UM/UIM—Claims and Waiver
This is an excerpt from one of the recent episodes of ‘Do I Need a Lawyer?’ hosted by: Gary Martin Hays.
In one of our prior shows, I explained how having uninsured motorist coverage is the best way to protect you or the uninsured driver.
Or from the at fault driver that has only the minimum insurance limits.
Joining me now to talk more about this coverage is Sarah Low, an attorney that works with me at the Law Offices of Gary Martin Hays & Associates.
Sarah, thanks for joining us this morning.
Sarah: Good morning, Gary.
Gary: OK Sarah, let’s talk about Uninsured Motorist (UM) insurance coverage in Georgia and how you can protect yourself.
Sarah: Gary, I think it is important for our viewers to know that uninsured motorist coverage is “optional coverage” in Georgia. Hopefully, the more informed consumers know about UM, the more will make a wise choice an add UM.
Gary: Tell us when does “uninsured motorist insurance coverage” becomes important:
Sarah: If you are involved in a wreck, and the at-fault party’s coverage has lapsed or is denied for other policy reasons, then that driver becomes “uninsured” under Georgia law. This means there is no available insurance coverage from the at fault party.
If you have UM coverage, you can pursue these damages through your insurance company.
Gary: UM is essentially an insurance policy to protect you if the defendant doesn’t have insurance.
Think of it this way.
Assume a Defendant causes a wreck, but he did not have insurance coverage. We would then look to our client’s insurance coverage to determine if there is any uninsured motorist coverage.
For example—Defendant—no insurance coverage
Client– $50K UM
This Means—Client’s company would provide coverage to him as though the Defendant had $50k in liability coverage.
Gary: Yes, there are too many people driving around without insurance coverage or in vehicles that are not adequately insured.
Sarah: That’s right Gary. If an injured victim does not have uninsured motorist coverage, his only recourse is to sue the person individually to try to recover anything, which can be an expensive headache.
Gary: Sarah, how do you know what types of uninsured motorist coverage are available?
Sarah: In Georgia, the law regarding uninsured motorist coverage changed on January 1, 2009, to provide for a few types of UM coverage choices and how those choices are made:
For policies issued, delivered, or renewed on or after January 1, 2009, an insured can elect to carry:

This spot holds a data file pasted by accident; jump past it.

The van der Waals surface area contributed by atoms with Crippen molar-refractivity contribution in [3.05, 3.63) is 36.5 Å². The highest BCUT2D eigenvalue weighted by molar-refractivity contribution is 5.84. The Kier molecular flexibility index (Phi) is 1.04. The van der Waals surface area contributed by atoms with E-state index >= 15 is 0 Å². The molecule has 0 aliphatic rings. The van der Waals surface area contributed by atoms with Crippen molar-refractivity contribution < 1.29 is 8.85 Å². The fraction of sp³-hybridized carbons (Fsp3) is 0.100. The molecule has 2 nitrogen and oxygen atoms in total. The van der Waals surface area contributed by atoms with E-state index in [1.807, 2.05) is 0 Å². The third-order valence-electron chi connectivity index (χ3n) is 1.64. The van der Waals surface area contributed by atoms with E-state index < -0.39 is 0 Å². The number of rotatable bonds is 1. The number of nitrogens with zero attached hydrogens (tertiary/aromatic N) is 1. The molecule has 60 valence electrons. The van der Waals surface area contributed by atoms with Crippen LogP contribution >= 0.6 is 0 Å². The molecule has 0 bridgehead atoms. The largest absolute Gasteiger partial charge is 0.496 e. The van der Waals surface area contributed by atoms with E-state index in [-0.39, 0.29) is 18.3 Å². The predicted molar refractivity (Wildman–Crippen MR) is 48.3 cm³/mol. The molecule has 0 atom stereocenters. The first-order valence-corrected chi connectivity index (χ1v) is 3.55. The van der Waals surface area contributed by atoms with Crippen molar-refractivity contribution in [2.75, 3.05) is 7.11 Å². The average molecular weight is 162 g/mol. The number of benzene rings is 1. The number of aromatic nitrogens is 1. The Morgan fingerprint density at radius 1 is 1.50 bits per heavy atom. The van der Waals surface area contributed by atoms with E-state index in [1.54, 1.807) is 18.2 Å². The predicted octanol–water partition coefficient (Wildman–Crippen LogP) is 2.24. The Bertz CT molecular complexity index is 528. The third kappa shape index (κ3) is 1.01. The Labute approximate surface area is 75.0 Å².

· No UM coverage;
· Minimum limits “reduced” UM coverage;
· “Reduced” UM coverage (equal to or less than liability coverage);
· Minimum limits “added on” UM coverage;
· “Added On” UM coverage (equal to or less than liability coverage).
Gary: And Sarah, many drivers don’t know that while GA law requires drivers to carry minimum liability coverage, it does not require drivers to carry any UM coverage.
Sarah: That’s right.
Let me give viewers a few quick hypotheticals **GRAPHIC**:
· Defendant causes a wreck and does not have valid liability insurance. The injured victim DOES have uninsured motorist insurance coverage of $25k. The insured would have $25k available.
Gary: What about an example with under-insured motorist’s coverage:
· Defendant causes a wreck and does have valid liability insurance with minimum limits of $25k. The injured victim DOES have uninsured / under-insured motorist insurance coverage of $25k “traditional/reduced” coverage. The insured would have only the liability coverage of $25k available to him because the UM coverage is subtracted from the amount of liability available.
· $25k (liability)- $25k (UM/UIM)= $0.00
Gary: The injured person is not under-insured as both policies are equal.
Sarah: But let me show you what happens if you have add-on UM/UIM coverage:
· Defendant causes a wreck and does have valid liability insurance with minimum limits of $25k. The injured victim DOES have under-insured motorist insurance coverage of $50k “add on/excess” coverage. The insured would have the liability coverage of $25k available to him, along with his $50k UIM policy because they do not subtract the liability coverage from the available limits.
· $25k (liability)+ $50k (UM)= $75K
Gary: So how do drivers know what type of uninsured motorist coverage they have?
Sarah: This is where legal help is a must. For our clients, we immediately request a copy of their policy and application page to see what coverage is available for our clients.
I would suggest consumers review their policy immediately – before it’s too late – and make sure you have UM/UIM coverage.